Viral Video Stars is a biweekly series where we hunt down viral icons. What's it like to be famous? What have they been up to? We catch up with them to find out all about life after viral fame.
He may be known for playing an obtuse masseur in that viral commercial, but Toh Kia Hing, also known as Uncle Toh, is a sensitive soul.
He also sounds nothing like his character — the 62-year-old chats with us in fluent English, only occasionally slipping into some Hokkien and Mandarin.
And instead of griping about massaging bikini-clad women for 12 hours a day, Kia Hing is more concerned with clearing the air.
He tells us candidly that no, he can't introduce any of the ladies. Other rumours the man rubbishes includes speculation that he's gay or impotent.
Believe it or not, these are all comments he's received in the eight years since the ad first aired — and they're a big part of why Kia Hing is of the opinion that fame isn't all it's cracked up to be.
The dark side of viral fame
When asked how he came to star in the ad, he tells us it was a case of "right time, right place".
Kia Hing, an audio engineer by trade, had been roped in at the last minute after the actual actor cast for the role didn't turn up.
Just like that, he became the star of a video series by the job search community platform Jobiness, playing a grumpy man who tries to find a new job after his gig where he gets to massage hot models proves too much for him.
He first found out that the video had exploded online when a woman approached him at work and exclaimed, "Oh my god, you're that guy from the video!"
Kia Hing adds, "I didn't even know that it had been released!"
Suddenly catapulted into the spotlight, Kia Hing admits that as someone who's very private, it took some getting used to.
"I was amazed at how a one-and-a-half minute video could just turn your whole life upside down."
Besides the people approaching him on the street, there were the love calls to appear in other videos (some were legitimate, while others were attempts to take advantage of him), and the nasty comments.
Cringing as he recalls the comments, he says one of the most common questions was: "All the girls are throwing themselves at you. How come you're not taking them?"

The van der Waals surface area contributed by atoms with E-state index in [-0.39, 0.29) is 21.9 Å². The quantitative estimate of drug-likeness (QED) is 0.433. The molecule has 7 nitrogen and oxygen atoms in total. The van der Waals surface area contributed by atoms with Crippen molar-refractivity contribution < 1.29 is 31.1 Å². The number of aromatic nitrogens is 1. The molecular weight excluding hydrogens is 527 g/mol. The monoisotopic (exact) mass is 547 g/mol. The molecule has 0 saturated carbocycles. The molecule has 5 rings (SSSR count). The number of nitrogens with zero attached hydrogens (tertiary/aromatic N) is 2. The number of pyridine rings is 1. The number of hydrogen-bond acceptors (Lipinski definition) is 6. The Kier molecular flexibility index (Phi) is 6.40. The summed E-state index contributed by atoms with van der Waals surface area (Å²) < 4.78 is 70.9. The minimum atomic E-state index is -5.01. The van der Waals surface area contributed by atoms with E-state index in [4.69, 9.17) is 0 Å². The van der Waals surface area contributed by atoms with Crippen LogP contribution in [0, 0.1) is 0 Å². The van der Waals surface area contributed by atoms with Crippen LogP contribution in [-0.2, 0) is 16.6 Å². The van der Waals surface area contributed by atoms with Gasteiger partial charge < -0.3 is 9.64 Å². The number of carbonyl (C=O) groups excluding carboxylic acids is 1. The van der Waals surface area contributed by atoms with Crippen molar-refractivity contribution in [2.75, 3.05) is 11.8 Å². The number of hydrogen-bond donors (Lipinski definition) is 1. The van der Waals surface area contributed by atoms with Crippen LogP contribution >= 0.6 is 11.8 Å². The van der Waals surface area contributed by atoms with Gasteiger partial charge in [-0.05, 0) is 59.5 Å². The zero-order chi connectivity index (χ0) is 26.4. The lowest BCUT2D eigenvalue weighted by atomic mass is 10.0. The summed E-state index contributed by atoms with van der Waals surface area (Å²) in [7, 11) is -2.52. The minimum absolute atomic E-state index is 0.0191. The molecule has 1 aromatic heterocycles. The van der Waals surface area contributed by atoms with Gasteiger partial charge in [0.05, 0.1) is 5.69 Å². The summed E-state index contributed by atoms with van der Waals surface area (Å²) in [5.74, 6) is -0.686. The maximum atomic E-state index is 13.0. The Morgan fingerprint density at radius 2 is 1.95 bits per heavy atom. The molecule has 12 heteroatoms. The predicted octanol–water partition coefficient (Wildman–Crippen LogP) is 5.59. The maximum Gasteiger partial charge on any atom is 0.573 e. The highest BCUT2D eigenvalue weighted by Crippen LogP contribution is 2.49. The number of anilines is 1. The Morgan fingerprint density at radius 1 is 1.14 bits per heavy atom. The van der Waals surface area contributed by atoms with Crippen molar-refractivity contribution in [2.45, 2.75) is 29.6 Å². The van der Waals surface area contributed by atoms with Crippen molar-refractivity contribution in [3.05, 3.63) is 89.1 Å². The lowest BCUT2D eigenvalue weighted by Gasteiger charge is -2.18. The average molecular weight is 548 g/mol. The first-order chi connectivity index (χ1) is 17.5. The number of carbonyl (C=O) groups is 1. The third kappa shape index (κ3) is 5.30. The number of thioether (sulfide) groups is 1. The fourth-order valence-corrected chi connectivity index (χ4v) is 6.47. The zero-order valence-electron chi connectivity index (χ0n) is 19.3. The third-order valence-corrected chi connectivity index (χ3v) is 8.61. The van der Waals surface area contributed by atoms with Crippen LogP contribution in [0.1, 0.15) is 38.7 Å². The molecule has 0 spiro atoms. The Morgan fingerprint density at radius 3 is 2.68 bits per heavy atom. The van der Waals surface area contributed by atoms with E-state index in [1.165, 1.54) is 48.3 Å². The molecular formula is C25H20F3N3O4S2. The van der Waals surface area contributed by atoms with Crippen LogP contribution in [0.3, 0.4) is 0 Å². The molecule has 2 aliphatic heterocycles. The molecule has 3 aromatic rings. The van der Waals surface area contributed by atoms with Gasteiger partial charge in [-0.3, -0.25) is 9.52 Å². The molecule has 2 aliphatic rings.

He scoffs, "I mean, come on, guys. It's a commercial."
The inappropriate comments don't just come from strangers online, though, Kia Hing tells us. He's received calls from friends who he hasn't spoken to in 10 years, only for them to end the conversation by asking to be introduced to the women from the commercial.
"I find that very irrelevant. I mean, you don't treat another human that way," the usually jovial Kia Hing turns serious.
"Some of [the women] are old enough to be my daughter. All I ask is a bit of respect for them. They're also there to make a living."
Less gigs due to the pandemic, but he's keeping busy
Kia Hing has taken on several acting gigs since the viral video, such as POSB's Beep. Beep. Ka-ching! ad in 2018, but he remains committed to his day job as an audio engineer for events and concerts.
However, his gigs have dried up due to the pandemic, says Kia Hing, who complains that he's practically "out of a job".
Nevertheless, he's been keeping busy by upskilling via YouTube tutorials and has even picked up a new skill during the circuit breaker period to keep himself busy — video editing.
"I can't be doing lighting because I can't be playing with my bathroom toilet light the whole day. So I thought video editing was a new skill to pick up," he jokes.
It's no mean feat to try something new after 41 years of doing audio, Kia Hing tells us, but he's a firm believer in the old Chinese adage "live and learn".
And if there's anything he's learnt from his viral video star experience, it's to work hard for your goals and tune out the noise.
"In life, people can make fun of you. People can comment on you. But as long as you know what you are doing, and you feel that it's right, go for it."